As Mexico City is the main hub for direct flights in and out of the country we will most probably return here at some point. The city centre is close to the airport, about twenty minutes by taxi/Uber and can cost anywhere between £4 – £12 to get there and is the best way to get around the city. Car hire was advertised at a tempting £1 per day but when you see a system with virtually no rules, driving becomes a type of Gumball Rally best avoided. Drivers in Mexico City don’t have to pass a test or take driving lessons, merely purchase a driving licence from the authorities and Hey Presto, you can drive. There is a Metro system, we never used it and busses can be very crowded. The rich and shameless use helicopters to avoid the congestion and if you like cycling there’s forty miles of cycle lanes in the city, though smog and traffic pollution would put me off this mode of transport.

Blending in with the locals

We’d heard and read a lot about the perils of life in Mexico and the dangers for tourists and visitors alike. As such we were a little bit wary of what to expect and initially were a bit cautious when venturing out for the first time. Fears that would prove to be groundless and we were happy to wander off the beaten track during the day into residential areas, never feeling threatened or at risk. At night we stuck to well lit areas again happy to mingle with the locals despite our obvious tourist status. That said, there was an extremely high Police presence in the city centre with officers at every street corner and outside just about every shop, so danger possibly did lurk it’s just that we didn’t see any. There was also a high level of begging in the city centre and at times were almost impossible to avoid. They came in all shapes and sizes from the very young children to the very old, from the hapless to the hopeless to the severely disabled. A sad fact of life here and you just have to bypass them or you’d spend all day and all your money. None were aggressive and a simple No would usually see them on their way.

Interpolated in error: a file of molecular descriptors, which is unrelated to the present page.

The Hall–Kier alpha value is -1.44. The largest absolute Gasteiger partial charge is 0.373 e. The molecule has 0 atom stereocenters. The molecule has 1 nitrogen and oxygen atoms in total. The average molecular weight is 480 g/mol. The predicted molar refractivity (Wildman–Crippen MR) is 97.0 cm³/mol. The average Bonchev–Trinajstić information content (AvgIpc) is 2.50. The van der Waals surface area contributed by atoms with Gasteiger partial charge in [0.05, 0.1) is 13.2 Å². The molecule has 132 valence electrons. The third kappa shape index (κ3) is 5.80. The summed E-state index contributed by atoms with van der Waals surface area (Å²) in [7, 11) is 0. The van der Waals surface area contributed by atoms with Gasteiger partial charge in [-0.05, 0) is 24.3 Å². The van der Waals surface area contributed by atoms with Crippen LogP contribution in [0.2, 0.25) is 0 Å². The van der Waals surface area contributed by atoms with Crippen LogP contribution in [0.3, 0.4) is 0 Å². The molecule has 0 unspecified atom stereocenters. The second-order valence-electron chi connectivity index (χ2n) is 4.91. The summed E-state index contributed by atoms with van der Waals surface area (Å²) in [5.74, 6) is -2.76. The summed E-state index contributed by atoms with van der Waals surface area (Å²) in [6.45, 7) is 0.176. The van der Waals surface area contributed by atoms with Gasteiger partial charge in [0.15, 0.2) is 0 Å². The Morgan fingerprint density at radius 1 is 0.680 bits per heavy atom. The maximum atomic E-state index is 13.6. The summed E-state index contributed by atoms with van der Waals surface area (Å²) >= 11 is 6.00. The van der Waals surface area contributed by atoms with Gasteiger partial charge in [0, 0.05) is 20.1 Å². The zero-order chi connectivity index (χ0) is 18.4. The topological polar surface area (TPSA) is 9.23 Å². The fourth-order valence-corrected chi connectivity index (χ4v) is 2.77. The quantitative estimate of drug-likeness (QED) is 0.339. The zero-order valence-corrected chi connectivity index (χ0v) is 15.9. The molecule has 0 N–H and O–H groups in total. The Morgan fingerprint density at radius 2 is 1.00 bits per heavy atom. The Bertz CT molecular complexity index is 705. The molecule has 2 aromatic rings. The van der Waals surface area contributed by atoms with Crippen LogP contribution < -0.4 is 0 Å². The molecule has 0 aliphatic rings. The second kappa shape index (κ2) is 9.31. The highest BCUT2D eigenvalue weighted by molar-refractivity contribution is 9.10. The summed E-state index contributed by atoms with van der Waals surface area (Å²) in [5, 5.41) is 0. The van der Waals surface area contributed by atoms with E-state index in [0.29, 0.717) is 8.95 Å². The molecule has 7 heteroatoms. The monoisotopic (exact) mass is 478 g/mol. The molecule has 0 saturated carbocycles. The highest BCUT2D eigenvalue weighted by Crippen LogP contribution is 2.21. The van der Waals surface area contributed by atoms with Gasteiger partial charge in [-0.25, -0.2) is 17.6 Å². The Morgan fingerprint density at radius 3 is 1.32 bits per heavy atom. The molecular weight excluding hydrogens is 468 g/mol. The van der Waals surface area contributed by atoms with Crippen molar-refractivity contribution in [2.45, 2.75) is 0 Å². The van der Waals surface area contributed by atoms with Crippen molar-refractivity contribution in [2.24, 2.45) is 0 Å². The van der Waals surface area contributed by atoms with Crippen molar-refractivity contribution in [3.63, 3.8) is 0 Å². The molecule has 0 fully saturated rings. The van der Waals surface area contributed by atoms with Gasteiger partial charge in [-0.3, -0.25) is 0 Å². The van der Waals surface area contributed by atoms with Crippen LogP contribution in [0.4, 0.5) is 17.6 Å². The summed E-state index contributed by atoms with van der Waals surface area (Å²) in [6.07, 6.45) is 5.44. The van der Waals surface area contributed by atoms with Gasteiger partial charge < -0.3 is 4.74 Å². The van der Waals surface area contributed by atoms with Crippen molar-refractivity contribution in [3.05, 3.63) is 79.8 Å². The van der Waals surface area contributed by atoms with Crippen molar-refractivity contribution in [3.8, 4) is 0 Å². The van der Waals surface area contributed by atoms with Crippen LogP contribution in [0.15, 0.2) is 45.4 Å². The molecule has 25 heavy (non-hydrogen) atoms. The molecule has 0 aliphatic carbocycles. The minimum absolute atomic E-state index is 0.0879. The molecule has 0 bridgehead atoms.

City centre parks

For our stay we had a city centre one bedroom apartment booked for one month and arrived in good time from the airport via taxi. Sadly, our host was nowhere to be seen and for the best part of four hours we attempted to contact him to gain entry. Eventually he replied to our text and emails and we gained entry via the concierge who also showed us round the apartment block which consisted a gymnasium, pool, running track, cinema, laundry and café. We settled in and hoped to catch up with some sleep after our marathon journey from New Orleans. Sadly peace and quiet during our stay was rare as construction work in the flat below along with almost constant noise from dogs, children and seemingly 24 hours of music blasted our ears and patience. We lasted two weeks before calling it quits and moving to another part of town.